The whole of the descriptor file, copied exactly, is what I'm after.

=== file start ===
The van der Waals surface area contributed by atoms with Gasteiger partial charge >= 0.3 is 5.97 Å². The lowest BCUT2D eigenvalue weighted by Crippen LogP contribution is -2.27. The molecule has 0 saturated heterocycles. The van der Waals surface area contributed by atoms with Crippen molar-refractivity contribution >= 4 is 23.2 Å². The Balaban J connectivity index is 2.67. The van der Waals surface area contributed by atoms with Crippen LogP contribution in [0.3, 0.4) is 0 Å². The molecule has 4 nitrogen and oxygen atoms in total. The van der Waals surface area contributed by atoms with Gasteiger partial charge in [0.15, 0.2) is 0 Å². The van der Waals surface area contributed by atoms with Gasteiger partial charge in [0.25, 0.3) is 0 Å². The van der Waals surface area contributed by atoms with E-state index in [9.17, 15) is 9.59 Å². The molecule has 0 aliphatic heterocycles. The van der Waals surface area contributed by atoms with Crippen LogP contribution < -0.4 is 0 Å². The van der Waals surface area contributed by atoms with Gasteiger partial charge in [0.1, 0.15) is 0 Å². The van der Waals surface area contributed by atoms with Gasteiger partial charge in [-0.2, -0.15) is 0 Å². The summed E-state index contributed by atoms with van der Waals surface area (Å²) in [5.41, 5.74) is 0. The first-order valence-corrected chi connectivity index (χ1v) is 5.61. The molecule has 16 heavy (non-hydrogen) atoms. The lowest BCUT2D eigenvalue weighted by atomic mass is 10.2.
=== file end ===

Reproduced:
The van der Waals surface area contributed by atoms with Gasteiger partial charge >= 0.3 is 5.97 Å². The lowest BCUT2D eigenvalue weighted by Crippen LogP contribution is -2.27. The molecule has 0 saturated heterocycles. The van der Waals surface area contributed by atoms with Crippen molar-refractivity contribution >= 4 is 23.2 Å². The Balaban J connectivity index is 2.67. The van der Waals surface area contributed by atoms with Crippen LogP contribution in [0.3, 0.4) is 0 Å². The molecule has 4 nitrogen and oxygen atoms in total. The van der Waals surface area contributed by atoms with Gasteiger partial charge in [0.15, 0.2) is 0 Å². The van der Waals surface area contributed by atoms with Gasteiger partial charge in [0.25, 0.3) is 0 Å². The van der Waals surface area contributed by atoms with E-state index in [9.17, 15) is 9.59 Å². The molecule has 0 aliphatic heterocycles. The van der Waals surface area contributed by atoms with Crippen LogP contribution < -0.4 is 0 Å². The van der Waals surface area contributed by atoms with Gasteiger partial charge in [0.1, 0.15) is 0 Å². The van der Waals surface area contributed by atoms with Gasteiger partial charge in [-0.2, -0.15) is 0 Å². The summed E-state index contributed by atoms with van der Waals surface area (Å²) in [5.41, 5.74) is 0. The first-order valence-corrected chi connectivity index (χ1v) is 5.61. The molecule has 16 heavy (non-hydrogen) atoms. The lowest BCUT2D eigenvalue weighted by atomic mass is 10.2.